My friend and colleague, writer and social activist Sophia Dembling is one of the wittiest people I know. She is a straight shooter and speaks her truth. I first met Sophia (or “Sophie” as some call her) 9 years ago when my first book, The Introverted Leader was published. There were only a handful of people writing about the topic of introverts and she quickly became one of my favorites.
Her first book, The Introvert’s Way: Living a Quiet Life in a Noisy World reflects a sharp wit and unparalleled honesty about the introvert experience. I have also gained perspective from Sophia’s sharp commentary on her Psychology Today blog. She has a way of explaining research so that it makes perfect sense. Sophia pulls back the covers and asks us to question the conclusions of studies we might otherwise take for granted.
Sophia also has written about being introverted in romantic relationships. Introverts In Love: The Quiet Way To Happily Ever After grabbed slices from her own married life, interspersed with the stories of others. In describing the book she wrote, “All humans have a need to be known and be understood on a deeper level and perhaps nobody more than introverts, who might be slow to warm but who hunger for profound connection,”
After several years of corresponding via email, we finally met in person over margaritas in her adopted hometown of Dallas, TX. In addition to our mutual interest in writing about introverts, we discovered that we both were native New Yorkers and had fathers who were writers. We also both love to travel. In sum, as an extrovert and introvert, we were genius opposites, more alike than different.
One rainy afternoon two weeks ago, I sat on my couch responding to her questions about introverted leadership. Sophia has recently become more politically active and is experiencing some ambivalence and a steep learning curve as she moves into new leadership roles. She knew that I had just finished an updated version of The Introverted Leader and was always eager to “riff” with her.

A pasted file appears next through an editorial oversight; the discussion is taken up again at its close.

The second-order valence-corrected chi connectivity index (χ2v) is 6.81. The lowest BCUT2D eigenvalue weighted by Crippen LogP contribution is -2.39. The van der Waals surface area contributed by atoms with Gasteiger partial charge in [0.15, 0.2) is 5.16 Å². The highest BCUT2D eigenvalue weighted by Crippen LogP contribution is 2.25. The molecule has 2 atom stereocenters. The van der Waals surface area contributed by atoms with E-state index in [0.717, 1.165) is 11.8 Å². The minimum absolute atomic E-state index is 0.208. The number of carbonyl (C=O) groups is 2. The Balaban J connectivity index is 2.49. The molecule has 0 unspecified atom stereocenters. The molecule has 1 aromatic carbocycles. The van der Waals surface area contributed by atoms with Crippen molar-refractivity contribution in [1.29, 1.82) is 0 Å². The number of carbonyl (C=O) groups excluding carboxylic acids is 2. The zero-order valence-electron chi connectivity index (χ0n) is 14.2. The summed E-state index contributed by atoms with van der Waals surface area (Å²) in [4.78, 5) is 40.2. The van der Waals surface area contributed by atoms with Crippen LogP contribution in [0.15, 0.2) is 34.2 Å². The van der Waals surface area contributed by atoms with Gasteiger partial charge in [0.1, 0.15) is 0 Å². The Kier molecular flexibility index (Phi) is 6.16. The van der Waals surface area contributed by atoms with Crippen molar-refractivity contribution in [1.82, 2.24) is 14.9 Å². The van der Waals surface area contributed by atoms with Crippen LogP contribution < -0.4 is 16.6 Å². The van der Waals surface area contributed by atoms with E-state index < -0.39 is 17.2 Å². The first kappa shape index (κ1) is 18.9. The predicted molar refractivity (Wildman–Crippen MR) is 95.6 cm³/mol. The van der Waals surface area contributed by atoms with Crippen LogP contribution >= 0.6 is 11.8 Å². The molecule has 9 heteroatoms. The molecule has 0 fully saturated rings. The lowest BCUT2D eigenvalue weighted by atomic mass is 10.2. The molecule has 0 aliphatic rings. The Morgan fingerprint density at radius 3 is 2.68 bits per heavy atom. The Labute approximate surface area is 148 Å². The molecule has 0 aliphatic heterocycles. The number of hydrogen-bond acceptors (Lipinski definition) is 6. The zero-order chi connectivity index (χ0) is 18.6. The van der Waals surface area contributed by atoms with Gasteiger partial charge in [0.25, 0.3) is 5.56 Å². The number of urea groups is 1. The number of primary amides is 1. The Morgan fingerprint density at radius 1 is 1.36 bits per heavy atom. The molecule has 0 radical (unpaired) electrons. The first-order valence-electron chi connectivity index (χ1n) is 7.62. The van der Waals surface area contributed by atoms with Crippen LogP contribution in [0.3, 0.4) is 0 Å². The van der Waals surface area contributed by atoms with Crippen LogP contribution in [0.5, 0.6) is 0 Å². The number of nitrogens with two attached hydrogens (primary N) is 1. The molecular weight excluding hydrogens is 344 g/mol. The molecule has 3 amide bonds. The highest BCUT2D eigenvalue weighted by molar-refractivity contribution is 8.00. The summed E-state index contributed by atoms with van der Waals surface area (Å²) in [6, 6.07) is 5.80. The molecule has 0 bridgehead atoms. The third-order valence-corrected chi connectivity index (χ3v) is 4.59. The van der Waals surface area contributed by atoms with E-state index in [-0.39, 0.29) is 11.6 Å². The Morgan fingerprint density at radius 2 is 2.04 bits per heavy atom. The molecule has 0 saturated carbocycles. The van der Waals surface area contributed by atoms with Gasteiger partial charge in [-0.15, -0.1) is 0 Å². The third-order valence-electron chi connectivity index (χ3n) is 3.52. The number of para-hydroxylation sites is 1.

We discussed some lessons that she has found hard to swallow, like asserting herself with a volunteer who bailed on an important commitment. For someone who doesn’t like to be around people 24 – 7, Sophia feels particularly challenged. As a good journalist does, she somehow pulled together the nuggets from our conversation into a coherent essay. I hope it helped her to think about how to use her quiet strength to inspire people..and perhaps you will find some ideas here as well.
- Sometimes people are thrust into leadership when they didn’t ask for it
- Good leaders admit that they don’t know it all and are vulnerable.
- She became reinvigorated when she decided to leave a dwindling volunteer group and put her energy into working for an inspiring political candidate.
- Dealing with people who are “energy sapping” is hard.
- When you don’t understand why someone is not following through on their commitment, don’t email – pick up the phone.
Read Sophia’s Psychology Today blog here.: Lead or Follow, An Introvert Weighs the Challenge.